Its fair to say that our command of written English falls to some degree to the competence and dedication of our former teachers and professors; their instruction coupled with our work ethic (or lack thereof) is the basic equation that results in the way we write today. Im curious~ though~ what happens when we discover that they failed us~ or we failed us~ or the combination of us and them produced a less-than-stellar writerthe writer we see when we look in the mirror. I cant tell you how many times I have had to share the unpleasant news with a preservice teacher that he or she has produced a text that has nearly led me to a quadruple bypass. I have then frequently been told~ I cant believe that. All my papers in high school said A. Nice Job. Sadly~ in some cases the students have brought in their high school papersclearly marked just as they indicatedwhich means either that no one ever read them~ or that no one who is a competent writer ever read them. And now guess whos the bad guy for speaking the truth?

More disturbing yet~ some of these folks dont want to hear the truthand Im not just talking about undergraduates anymore. Im talking about anyone. Ive tried to improve the writing of all kinds of teachers and administrators~ restaurant managers~ grocery store supervisors~ various and sundry of people at all levels of the airline industryonly to discover my popularity dwindling as sons as I broach the subject. No matter ho delicately you try to sweeten up the news~ youre a villain if you constructively criticize their writing~ youre an old timer if you worry about their mechanics~ and youre out of touch if you try to explain that a strong command of the written word can actually be influential and garner the respect of others. Theyre doing just fine buying used kars from the lot down the street with the misspelled sign~ texting a friend Ill c u tomorrow and assuming its acceptable to write it that way as well~ and providing all future work in a simple sentence format to avoid detection by those of us who might notice errors that are certain to surface when their sentences advance beyond seven words.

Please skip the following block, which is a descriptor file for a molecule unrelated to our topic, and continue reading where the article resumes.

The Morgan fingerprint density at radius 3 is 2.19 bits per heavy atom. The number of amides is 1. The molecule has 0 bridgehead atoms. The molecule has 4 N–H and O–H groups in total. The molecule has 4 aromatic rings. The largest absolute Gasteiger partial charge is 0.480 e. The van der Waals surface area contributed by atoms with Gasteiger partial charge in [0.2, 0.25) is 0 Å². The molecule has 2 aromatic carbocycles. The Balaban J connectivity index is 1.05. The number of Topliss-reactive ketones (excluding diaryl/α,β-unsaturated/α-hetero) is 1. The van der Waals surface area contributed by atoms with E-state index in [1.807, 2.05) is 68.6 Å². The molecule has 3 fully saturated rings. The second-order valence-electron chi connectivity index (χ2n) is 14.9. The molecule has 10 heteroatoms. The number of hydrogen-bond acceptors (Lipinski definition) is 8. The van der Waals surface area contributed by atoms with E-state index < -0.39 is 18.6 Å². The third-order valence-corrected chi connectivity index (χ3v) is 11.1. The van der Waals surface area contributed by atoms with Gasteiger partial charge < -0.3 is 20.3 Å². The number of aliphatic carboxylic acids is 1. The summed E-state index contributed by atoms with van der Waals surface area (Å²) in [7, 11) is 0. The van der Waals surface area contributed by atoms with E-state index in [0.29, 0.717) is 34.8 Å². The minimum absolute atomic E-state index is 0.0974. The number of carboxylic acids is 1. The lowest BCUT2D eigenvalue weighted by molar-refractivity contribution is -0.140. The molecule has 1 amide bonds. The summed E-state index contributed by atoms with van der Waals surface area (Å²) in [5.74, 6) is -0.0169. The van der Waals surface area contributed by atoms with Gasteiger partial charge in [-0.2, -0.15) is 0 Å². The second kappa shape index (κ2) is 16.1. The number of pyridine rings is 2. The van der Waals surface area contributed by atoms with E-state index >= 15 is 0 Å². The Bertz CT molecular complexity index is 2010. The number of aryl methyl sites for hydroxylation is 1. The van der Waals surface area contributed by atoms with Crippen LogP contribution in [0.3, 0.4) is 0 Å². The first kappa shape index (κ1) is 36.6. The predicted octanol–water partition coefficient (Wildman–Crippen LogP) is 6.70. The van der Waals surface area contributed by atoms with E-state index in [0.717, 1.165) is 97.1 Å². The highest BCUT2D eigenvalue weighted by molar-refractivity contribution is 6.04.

And since I cant change the world~ I am forced to take com for in the little things. At least the semicolon key is still included on the newest version of the iPhonefor those of us who know how~ whenand where to use it.
This essay is excerpted~ with publisher permission~ from Lifes Literacy Lessons~ by Steven L. Layne (Stenhouse Publishers~ 2013). The bookretails for $15 and is available on the Stenhouse Web site. Stenhouse publishes professional development books and videos by teachers and for teachers. Their titles cover a range of content areas -- from literacy and mathematics to science~ social studies~ the arts~ and environmental education -- as well as a variety of topics~ including classroom management~ assessment~ and differentiation.